Voting “yes” to House Legislative Initiative 18-12 this November will expand the accessibility of the Kindergarten program of the Public School System, making it available to all elementary schools on Saipan, Tinian, and Rota.
PSS’ Kindergarten program is a program of instruction of the Board of Education and is available within the school district for all 5-year-olds. However, due to lack of funding, PSS’ plan to expand this free program for all 5-year-old children has been curtailed in the last decade.
The government’s downward revenue trend has significantly impacted plans to expand public school facilities on Saipan, Tinian, and Rota—primarily to build more classrooms and hire more highly qualified teachers for the program, among others.
Making the program readily available to 5-year-olds hinges upon the availability of additional support and resources. If granted, this will ensure that all 5-year-olds will seamlessly transition to grade 1 through Head Start and Kindergarten.
H.L.I. 18-12 proposes to increase the minimum funding level for public education by an additional 10 percent, from the current 15 percent to 25 percent.
This will be voted on at the Nov. 3 general elections.
“The value of early childhood education is very critical. This is about student readiness and arming them with the necessary tools early,” Board of Education chair Herman T. Guerrero explained.
Education Commissioner Dr. Rita A. Sablan agrees. “It is about getting every child ready to learn and develop their social, emotional, and physical skills,” Sablan said.
Every year, between 200 and 250 5-year-old children do not attend Kindergarten classes. Instead, they proceed straight to grade 1.
Student-enrollment data culled by PSS over the years reflect a reverse trend of admissions: there are more grade 1 enrollees than Kindergarten.
As a result, there is a learning gap for this age-group that skips Kindergarten to proceed straight to first grade.
In the last 12 years, PSS has identified a growing number of 5-year-olds enrolling straight to grade 1 right after completing Head Start.
In school year 2001, there were 770 enrollees for grade 1— higher than the same school year’s Kindergarten enrollment of 578. The enrollment number represents all 10 elementary schools on Saipan, Tinian, and Rota.
In 2002, the number climbed to 831 for grade 1 enrollees while Kindergarten student enrollees were at 591.
In 2003, grade 1 enrollment was at 828 and Kindergarten was at 599. In 2004, grade 1 enrollment was at 921 and the number of Kindergarten children was at 686. This was the year when PSS breached the 11,000-total enrollment mark.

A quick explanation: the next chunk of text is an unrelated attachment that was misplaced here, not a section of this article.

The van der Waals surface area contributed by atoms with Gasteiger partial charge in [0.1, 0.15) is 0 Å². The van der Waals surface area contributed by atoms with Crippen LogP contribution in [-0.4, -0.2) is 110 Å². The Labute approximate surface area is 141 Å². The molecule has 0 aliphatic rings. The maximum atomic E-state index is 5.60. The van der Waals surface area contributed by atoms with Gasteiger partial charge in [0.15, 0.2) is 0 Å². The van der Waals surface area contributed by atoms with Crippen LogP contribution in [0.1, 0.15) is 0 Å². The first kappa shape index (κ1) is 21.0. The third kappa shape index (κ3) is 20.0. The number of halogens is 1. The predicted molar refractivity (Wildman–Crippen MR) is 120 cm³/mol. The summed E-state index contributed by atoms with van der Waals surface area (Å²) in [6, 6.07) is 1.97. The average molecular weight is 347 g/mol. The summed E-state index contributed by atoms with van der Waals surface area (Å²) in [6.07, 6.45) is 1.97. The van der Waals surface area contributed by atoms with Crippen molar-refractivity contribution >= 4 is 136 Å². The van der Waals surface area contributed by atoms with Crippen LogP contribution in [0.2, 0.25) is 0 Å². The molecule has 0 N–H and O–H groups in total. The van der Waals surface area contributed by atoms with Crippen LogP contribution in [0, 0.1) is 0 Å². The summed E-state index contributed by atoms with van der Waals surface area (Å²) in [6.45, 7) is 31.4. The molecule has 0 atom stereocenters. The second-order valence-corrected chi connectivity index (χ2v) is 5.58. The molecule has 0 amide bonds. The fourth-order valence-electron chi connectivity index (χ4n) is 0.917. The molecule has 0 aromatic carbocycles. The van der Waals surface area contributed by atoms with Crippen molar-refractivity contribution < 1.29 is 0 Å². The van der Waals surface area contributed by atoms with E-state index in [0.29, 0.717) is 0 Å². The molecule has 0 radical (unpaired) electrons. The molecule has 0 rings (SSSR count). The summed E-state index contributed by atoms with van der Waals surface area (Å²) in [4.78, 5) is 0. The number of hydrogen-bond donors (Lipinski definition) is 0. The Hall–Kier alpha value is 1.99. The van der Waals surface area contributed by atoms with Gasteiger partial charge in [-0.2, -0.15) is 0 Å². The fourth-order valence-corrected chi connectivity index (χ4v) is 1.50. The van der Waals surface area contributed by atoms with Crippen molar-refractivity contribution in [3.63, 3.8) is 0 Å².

By 2005, when public schools’ enrollment was at an all-time high (11,718) the enrollees for first grade was at 883 and Kindergarten was at 727.
The biggest number of children “skipping” Kindergarten and proceeding straight to first grade was in 2006: 940 enrollees for grade 1, while Kindergarten enrollees totaled 726.
Halfway through the last 12 years, admission numbers for Kindergarten continued to plummet while grade 1 enrollees were at a steady climb.
In 2007, Kindergarten enrollees dropped to 689 while grade 1 enrolment was at 836. A year after (2008) there were only 614 5-year-olds admitted to the Kindergarten program but grade 1 enrollment was at 830.
The varying figure continued in 2008: 632 admissions for Kindergarten and 766 for grade 1.
There were 604 children enlisted for the Kindergarten program in 2009 while a much-higher number, at 775, for grade 1.
In succeeding years, these numbers were replicated: 604 for Kindergarten students and 775 grade 1 students in 2010; 608-to-736 in 2011, and 582-to-745 by school year 2012-2013.
By the close of 2013-2014, Kindergarten admission was a low 544 while grade 1 enrollment was at a high 770.
“As you can see on the actual data, this translates to limited enrollment because there is simply not enough resources to allow us to expand our facilities to accommodate more 5-year-old children to attend our Kindergarten program and to hire highly qualified teachers to adequately staff our teaching pool,” explains Sablan.
Guerrero pointed out that in voting for H.L.I. 18-12, it would essentially translate to compulsory full-day, full-time Kindergarten program.
“We have early childhood curriculum—which is designed by our school system for a seamless transition from pre-school to grade one. But with [the current situation we are facing] there is disconnect when our children skips Kindergarten,” explained Guerrero.
H.L.I. 18-12, if approved by voters, will allow for 200 to 250 additional 5-year-old children to be admitted into the Kindergarten program.
The PSS-BOE’s investment for a full-day, full-time Kindergarten is validated by existing studies and research, mainly the need for pre-school programs to ensure that children have the “range of background and experience” to meet their educational needs and reach their full potential.
The U.S. Department of Education has acknowledged that “fewer than three in 10 4-year-olds are enrolled in high quality preschool programs.”
“Yet the importance of early learning is clear. Studies prove that children who have rich early learning experiences are better prepared to thrive in Kindergarten and beyond,” the USDOE pointed out. (PSS)